-- "It is the job of the woodworker to hide his mistakes and keep a tight set of lips about them!"--Chuck

View Underdog's profile


1659 posts in 3117 days

#3 posted 03-21-2021 01:44 PM

How did you make the vice screw?

Gorgeous Bench! I’m envious!

-- Jim, Georgia, USA

View grovemadman's profile


961 posts in 4854 days

#4 posted 03-21-2021 02:05 PM

I purchased the vise screw kit from Lake Erie Tools. It isn’t cheap but it’s worth every penny, I can assure you of that. You can build a bench just like this… go to and buy the Moravian workbench video by Will Myers and Joshua Farnsworth. It walks you through step by step on how to build the bench. Mine turned out as nice as the one they make in the video Jim. You can too, so no need to be envious. These vise screws are turned on a machinist lathe I believe rather than a woodworkers lathe so the Acme threads are really accurate. It is the only part of the bench that I didn’t make. The quality is top notch and sometimes you gotta know when you’re licked. hahaha The screw kit is $275 plus shipping.

-- "It is the job of the woodworker to hide his mistakes and keep a tight set of lips about them!"--Chuck

View controlfreak's profile


2108 posts in 683 days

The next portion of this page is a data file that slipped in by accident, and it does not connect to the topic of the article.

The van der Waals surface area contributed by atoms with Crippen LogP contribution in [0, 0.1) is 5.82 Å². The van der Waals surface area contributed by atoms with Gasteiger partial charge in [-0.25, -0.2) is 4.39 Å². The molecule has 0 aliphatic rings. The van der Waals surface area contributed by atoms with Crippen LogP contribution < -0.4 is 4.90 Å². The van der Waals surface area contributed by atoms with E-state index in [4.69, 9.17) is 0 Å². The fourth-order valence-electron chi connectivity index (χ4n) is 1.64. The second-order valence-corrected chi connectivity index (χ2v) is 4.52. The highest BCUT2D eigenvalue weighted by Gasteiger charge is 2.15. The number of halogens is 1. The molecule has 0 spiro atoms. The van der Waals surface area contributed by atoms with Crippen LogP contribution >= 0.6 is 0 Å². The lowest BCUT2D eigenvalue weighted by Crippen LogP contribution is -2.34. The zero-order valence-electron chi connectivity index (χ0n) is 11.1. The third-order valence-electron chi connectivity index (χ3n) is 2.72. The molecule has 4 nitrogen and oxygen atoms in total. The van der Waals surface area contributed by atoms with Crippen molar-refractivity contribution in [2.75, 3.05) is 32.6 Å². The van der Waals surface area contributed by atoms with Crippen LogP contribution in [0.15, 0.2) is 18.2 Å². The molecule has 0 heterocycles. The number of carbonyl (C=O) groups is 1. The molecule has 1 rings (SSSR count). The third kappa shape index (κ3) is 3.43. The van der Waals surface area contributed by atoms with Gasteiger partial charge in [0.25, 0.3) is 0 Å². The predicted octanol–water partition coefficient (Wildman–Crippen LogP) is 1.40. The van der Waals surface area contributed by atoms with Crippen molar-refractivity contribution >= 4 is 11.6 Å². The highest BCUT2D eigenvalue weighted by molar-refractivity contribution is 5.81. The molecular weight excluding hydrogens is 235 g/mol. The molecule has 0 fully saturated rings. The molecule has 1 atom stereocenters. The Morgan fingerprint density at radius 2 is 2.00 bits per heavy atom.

#5 posted 03-21-2021 02:23 PM

Very nice looking build! I hope you enjoy it as much as I am enjoying mine. I recommend the wagon vise that Will Myers makes and sells on his site. I think I may a second row of holes like you have done. I love the colors the different woods add.

View theoldfart's profile


12605 posts in 3533 days

#6 posted 03-21-2021 02:26 PM

Fine bench build. The Lake Erie screw is well worth the price, I bought mine before they came out with the 2x model. Maybe you could post a few pics over at the Workbench Smackdown thread. Again great build.

-- "With every tool obtained, there is another that is needed" DonW ( Kevin )

View grovemadman's profile


961 posts in 4854 days

#7 posted 03-21-2021 02:38 PM

Thanks CF! I am looking at the HNT Gordon Tail vise, It has good reviews and it is easy to install… Tom Fidgen uses one. I don’t remember seeing your bench posted< I’ll have to look on your page.

At some point Old Fart I will make my way over there and thanks for the kind words, These benches become a part of us after the time we spend building them.

-- "It is the job of the woodworker to hide his mistakes and keep a tight set of lips about them!"--Chuck

View woodbutcherbynight's profile